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Ukraine’s Kherson Victory Is a Turning Point in the War | Europe In :60 | GZERO Media

Ukraine’s Kherson victory is a turning point in the war

Carl Bildt, former prime minister of Sweden, shares his perspective on European politics.

What's the importance of Putin losing the city of Kherson?

Major, I would say. I mean he lost, first, the battle for Kyiv immediately after launching his invasion. Then he lost the battle for Kharkiv, the second largest Ukrainian city. And now he lost the absolutely key city of Kherson, where he had said even that it's an exit to Russia. He is totally absent from the issue in the Russian media, blaming it all on the military, but it's a turning point in the war. Very big. More to come.

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Hard Numbers: Taiwanese pushback, Kosovo license plates, Indian aircraft carrier, Japan’s war on floppy disks

1: Taiwan shot down Thursday for the first time a suspected Chinese drone flying over one of its outlying islets near the mainland. It's the latest sign that Taipei is now pushing back more forcefully against China's military muscle-flexing around the self-governing island.

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US Rep. Liz Cheney (R-Wyo.) during a Jan. 6 committee hearing.

USA TODAY NETWORK via Reuters Connect

What We're Watching: The outgoing Liz Cheney, trouble in Kosovo, France out of Mali

Liz Cheney’s next move

Liz Cheney, a three-term Republican US congresswoman from Wyoming, suffered a stinging defeat Tuesday night at the hands of well-funded primary opponent Harriet Hageman, enthusiastically backed by former president Donald Trump. Sarah Palin — the former vice presidential candidate and governor, also supported by Trump — won the Alaska primary to run for Congress. Cheney’s defeat marks a remarkable political fall for a nationally known conservative politician who is the daughter of former VP Dick Cheney, the previous generation of Republicans’ best-known Washington powerbroker. Her political future and her potential impact on American politics will be defined by her central role on the congressional committee investigating the riot at the US Capitol on January 6, 2021, and Trump’s role in it. Trump, according to Cheney, is “guilty of the most serious dereliction of duty of any president in our nation’s history.” Cheney raised some $13 million for her now-failed House campaign. She can still spend that money on a future race. Next up: speculation that Cheney will run for president in 2024 in a campaign defined by opposition to Trump, who is still the Republican presidential frontrunner.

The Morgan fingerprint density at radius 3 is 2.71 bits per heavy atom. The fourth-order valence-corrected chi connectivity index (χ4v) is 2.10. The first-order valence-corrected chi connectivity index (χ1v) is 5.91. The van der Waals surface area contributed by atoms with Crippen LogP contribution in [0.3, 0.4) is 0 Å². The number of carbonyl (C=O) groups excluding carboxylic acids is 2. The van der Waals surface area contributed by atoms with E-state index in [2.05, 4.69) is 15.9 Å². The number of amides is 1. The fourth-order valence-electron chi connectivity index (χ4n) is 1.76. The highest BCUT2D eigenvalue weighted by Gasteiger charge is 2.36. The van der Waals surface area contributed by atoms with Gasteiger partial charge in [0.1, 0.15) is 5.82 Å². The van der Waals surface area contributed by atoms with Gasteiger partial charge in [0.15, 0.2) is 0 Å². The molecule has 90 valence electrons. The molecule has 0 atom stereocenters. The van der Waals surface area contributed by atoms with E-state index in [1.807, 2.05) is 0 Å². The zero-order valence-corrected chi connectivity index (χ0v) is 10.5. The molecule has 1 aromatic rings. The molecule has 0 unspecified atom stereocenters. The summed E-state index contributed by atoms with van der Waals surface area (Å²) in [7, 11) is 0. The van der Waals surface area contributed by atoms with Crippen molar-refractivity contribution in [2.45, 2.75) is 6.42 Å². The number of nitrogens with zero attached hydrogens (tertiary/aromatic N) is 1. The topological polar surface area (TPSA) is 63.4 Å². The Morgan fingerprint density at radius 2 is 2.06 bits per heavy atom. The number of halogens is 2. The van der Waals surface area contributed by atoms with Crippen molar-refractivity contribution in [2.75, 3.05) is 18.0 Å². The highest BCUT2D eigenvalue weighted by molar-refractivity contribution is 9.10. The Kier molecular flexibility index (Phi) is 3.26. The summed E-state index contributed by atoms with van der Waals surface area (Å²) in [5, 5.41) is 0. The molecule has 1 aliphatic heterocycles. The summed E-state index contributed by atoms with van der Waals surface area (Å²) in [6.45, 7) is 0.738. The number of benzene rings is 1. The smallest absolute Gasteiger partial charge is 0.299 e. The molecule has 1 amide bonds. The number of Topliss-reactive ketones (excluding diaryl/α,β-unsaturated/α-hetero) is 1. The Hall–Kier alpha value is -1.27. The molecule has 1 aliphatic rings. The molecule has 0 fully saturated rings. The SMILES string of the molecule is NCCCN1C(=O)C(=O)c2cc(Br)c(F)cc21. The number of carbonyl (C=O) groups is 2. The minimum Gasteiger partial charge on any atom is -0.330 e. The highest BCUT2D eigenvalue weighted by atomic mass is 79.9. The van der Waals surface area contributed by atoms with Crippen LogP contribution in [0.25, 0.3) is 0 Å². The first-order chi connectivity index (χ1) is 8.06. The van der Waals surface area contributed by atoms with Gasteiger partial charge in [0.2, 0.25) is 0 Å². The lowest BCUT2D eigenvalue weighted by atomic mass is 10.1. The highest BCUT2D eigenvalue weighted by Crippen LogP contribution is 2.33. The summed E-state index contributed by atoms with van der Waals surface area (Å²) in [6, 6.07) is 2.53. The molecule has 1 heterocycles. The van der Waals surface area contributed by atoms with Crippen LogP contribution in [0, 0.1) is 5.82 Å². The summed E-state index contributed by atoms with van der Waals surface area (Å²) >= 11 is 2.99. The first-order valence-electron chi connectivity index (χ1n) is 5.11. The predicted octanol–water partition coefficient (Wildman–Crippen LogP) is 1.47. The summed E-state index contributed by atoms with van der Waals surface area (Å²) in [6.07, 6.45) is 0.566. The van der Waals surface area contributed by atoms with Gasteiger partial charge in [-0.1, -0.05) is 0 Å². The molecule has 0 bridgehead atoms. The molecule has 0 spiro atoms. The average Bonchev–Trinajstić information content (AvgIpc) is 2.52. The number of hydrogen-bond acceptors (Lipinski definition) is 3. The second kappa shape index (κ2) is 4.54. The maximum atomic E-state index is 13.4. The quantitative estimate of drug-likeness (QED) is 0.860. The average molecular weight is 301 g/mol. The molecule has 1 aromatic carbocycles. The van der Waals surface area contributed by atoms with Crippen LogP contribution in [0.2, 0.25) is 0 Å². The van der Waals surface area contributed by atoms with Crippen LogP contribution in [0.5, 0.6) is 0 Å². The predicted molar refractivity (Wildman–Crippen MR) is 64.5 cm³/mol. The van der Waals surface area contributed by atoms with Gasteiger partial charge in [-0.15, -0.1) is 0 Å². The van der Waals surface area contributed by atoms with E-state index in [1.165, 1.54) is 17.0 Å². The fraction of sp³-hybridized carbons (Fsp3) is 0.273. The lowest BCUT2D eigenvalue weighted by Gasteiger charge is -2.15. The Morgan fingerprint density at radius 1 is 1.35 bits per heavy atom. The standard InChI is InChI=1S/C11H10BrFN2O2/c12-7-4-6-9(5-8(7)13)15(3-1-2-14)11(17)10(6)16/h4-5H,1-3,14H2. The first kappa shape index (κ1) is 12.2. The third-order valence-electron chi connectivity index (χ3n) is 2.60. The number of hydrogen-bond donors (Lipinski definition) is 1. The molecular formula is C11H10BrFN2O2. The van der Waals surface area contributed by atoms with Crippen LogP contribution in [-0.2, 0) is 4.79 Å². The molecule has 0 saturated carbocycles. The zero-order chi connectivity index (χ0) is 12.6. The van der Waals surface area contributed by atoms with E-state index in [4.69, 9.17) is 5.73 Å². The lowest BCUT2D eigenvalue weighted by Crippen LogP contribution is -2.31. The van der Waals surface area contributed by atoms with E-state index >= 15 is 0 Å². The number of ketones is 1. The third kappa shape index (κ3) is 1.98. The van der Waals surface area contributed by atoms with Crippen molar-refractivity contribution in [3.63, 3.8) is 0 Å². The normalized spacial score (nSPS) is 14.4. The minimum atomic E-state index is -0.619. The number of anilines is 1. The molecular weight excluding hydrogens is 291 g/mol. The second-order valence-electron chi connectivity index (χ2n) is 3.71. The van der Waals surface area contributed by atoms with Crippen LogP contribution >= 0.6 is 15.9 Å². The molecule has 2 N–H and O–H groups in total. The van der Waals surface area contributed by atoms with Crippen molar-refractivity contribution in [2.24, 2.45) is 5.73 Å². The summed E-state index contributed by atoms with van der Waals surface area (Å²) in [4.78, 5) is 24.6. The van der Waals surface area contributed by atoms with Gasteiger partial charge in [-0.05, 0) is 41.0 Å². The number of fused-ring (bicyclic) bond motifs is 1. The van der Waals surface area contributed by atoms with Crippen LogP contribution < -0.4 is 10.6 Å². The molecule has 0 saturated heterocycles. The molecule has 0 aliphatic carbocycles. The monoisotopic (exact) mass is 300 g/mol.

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Osama bin Laden sits with his successor Ayman al-Zawahri.

REUTERS/Hamid Mir

What We’re Watching: US kills Al-Qaida leader, Pelosi's Taiwan pit stop, Yemen holds its breath, tensions rise between Kosovo and Serbs

US kills al-Qaida leader

President Joe Biden addressed the nation Monday night to make an announcement 21 years in the making: the US killed al-Qaida leader Ayman al-Zawahri in a drone strike in Kabul over the weekend. Osama bin Laden’s right-hand man and key architect in the 9/11 terror attacks was killed in the first US attack in Afghanistan since the American withdrawal last August. The operation – a major counterterrorism coup for Biden – reportedly saw al-Zawahri killed at the home of a staffer to senior Taliban leader Sirajuddin Haqqani. A CIA ground team, with the help of aerial reconnaissance, has confirmed the death. “My hope is that this decisive action will bring one more measure of closure,” Biden told loved ones of 9/11 victims. He also warned that the US “will always remain vigilant … to ensure the safety and security of Americans at home and around the globe.” With al-Qaida franchises having cropped up globally over the past decade, the death of Zawahri – who was wary of the brand’s localization and its effect on his authority – will present a challenge for control of the militant group.